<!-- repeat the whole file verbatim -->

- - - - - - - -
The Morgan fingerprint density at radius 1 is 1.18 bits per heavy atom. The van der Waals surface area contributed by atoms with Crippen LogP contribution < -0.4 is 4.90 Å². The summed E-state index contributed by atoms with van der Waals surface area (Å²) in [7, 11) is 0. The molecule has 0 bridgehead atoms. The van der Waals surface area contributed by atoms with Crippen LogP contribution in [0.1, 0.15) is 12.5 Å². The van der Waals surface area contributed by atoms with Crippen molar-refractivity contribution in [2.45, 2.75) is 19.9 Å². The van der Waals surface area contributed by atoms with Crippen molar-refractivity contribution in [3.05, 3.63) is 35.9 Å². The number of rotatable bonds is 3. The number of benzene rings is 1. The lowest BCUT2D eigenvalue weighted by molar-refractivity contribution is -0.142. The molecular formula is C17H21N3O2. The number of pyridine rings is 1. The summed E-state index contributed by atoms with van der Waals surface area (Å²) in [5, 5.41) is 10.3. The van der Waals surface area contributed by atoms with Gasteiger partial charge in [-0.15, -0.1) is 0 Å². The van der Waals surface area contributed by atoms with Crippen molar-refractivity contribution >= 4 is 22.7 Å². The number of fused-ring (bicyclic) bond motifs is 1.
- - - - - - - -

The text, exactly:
The Morgan fingerprint density at radius 1 is 1.18 bits per heavy atom. The van der Waals surface area contributed by atoms with Crippen LogP contribution < -0.4 is 4.90 Å². The summed E-state index contributed by atoms with van der Waals surface area (Å²) in [7, 11) is 0. The molecule has 0 bridgehead atoms. The van der Waals surface area contributed by atoms with Crippen LogP contribution in [0.1, 0.15) is 12.5 Å². The van der Waals surface area contributed by atoms with Crippen molar-refractivity contribution in [2.45, 2.75) is 19.9 Å². The van der Waals surface area contributed by atoms with Crippen molar-refractivity contribution in [3.05, 3.63) is 35.9 Å². The number of rotatable bonds is 3. The number of benzene rings is 1. The lowest BCUT2D eigenvalue weighted by molar-refractivity contribution is -0.142. The molecular formula is C17H21N3O2. The number of pyridine rings is 1. The summed E-state index contributed by atoms with van der Waals surface area (Å²) in [5, 5.41) is 10.3. The van der Waals surface area contributed by atoms with Gasteiger partial charge in [-0.15, -0.1) is 0 Å². The van der Waals surface area contributed by atoms with Crippen molar-refractivity contribution >= 4 is 22.7 Å². The number of fused-ring (bicyclic) bond motifs is 1.